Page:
Student Rights & Responsibilities
To be eligible for aid, a student must meet certain general criteria. As a recipient of federal student aid, a student has certain rights and responsibilities. Knowing what they are will put the student in a better position to make decisions about his/her educational goals and how to achieve them.
- To know what financial aid programs are available.
- To know the deadlines for submitting applications for each of the financial aid programs available.
- To know how financial aid will be distributed, how decisions on that distribution are made and the basis for these decisions.
- To know how financial need was determined. This includes how costs for tuition and fees, room and board, travel, books and supplies, personal and miscellaneous expenses, etc., are considered in the student's budget.
- To know what resources (such as parental contribution, other financial aid, assets, etc.) were considered in the calculation of financial need.
- To know how much financial need as determined by the institution has been met.
- To request an explanation of the various programs in students aid packages.
- To know the school's refund policy.
- To know what portion of the financial aid received must be repaid and what portion is grant aid. If the aid is a loan, the right to know what the interest rate is, the total amount that must be repaid, the payback procedures, the length of time to repay the loan and when repayment is to begin.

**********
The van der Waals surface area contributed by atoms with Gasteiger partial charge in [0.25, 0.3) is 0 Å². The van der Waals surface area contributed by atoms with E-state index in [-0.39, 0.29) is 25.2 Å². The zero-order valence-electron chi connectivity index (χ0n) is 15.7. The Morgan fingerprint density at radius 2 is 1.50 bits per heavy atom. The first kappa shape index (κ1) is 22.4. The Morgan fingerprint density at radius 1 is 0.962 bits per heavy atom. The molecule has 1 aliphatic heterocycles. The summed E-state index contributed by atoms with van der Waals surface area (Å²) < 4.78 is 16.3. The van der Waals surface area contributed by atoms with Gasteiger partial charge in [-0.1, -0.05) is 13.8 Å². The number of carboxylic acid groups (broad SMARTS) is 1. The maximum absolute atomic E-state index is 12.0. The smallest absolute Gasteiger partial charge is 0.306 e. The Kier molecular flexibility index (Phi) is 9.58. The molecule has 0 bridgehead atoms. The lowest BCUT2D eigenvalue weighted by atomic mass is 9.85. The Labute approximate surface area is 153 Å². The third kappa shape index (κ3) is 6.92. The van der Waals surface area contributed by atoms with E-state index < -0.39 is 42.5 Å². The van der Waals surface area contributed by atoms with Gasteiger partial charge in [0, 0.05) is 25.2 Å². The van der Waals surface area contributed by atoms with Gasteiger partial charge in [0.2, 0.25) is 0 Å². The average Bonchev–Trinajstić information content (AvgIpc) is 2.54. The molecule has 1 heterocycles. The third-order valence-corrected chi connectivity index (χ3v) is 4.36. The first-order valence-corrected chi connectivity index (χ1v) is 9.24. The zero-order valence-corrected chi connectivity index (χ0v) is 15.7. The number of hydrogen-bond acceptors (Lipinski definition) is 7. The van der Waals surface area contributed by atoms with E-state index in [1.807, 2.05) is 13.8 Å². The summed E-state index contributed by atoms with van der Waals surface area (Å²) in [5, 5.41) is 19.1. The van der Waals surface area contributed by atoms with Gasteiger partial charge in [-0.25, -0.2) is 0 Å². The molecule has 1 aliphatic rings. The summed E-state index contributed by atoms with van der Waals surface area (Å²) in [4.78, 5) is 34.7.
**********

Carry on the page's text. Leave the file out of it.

- To know how the school determines satisfactory progress and what happens if satisfactory progress is not made.
- To know if you are offered a College Work-Study position - what kind of job it is, what hours you must work, what your duties will be, what the rate of pay will be, and how and when you will be paid.
- To know that you can request that your aid package can be reconsidered if you believe a mistake has been made, or if your enrollment or financial circumstances have changed.
- To review and consider all information about the school's program before you enroll.
- To complete all application forms accurately and submit them on time to the correct place.
- To provide correct information. In most instances, misreporting information on financial aid application forms is a violation of law and my be considered a criminal offense which could result in indictment under the U.S. Criminal Code.
- To return all additional documentation, verification, corrections and new information requested by either the financial aid office or the agency to which applications are submitted.
- To read and understand all forms that the student is asked to sign and to keep copies of them.
- To accept responsibility for all agreements signed.
- To perform the work that is agreed upon when accepting a Work-Study Award.
- To be aware of and comply with the deadlines for application or reapplication for aid.
- To be aware of the school's refund procedures.
- To complete an entrance and exit interview if you have a Federal Perkins Loan, Nursing Loan, Federal Direct Subsidized Loan, or Federal Direct Unsubsidized Loan.
- To notify your school of a change in your name, address, or attendance status (half-time, three-quarter-time, or full-time). If you have a loan, you must also notify your loan servicer of these changes.
- To repay immediately upon demand all financial aid over awards or mis-entitlements.
- Check with the financial aid officer at the new school on financial aid availability.
- Check with the loan servicer to cancel a Federal Direct Loan from the prior school and reapply at the new school.
- Inform the new school's financial aid office of your DRN # and SAR transaction number from the Student Aid.
- Report, as well as submit any other documentation requested by the financial aid office.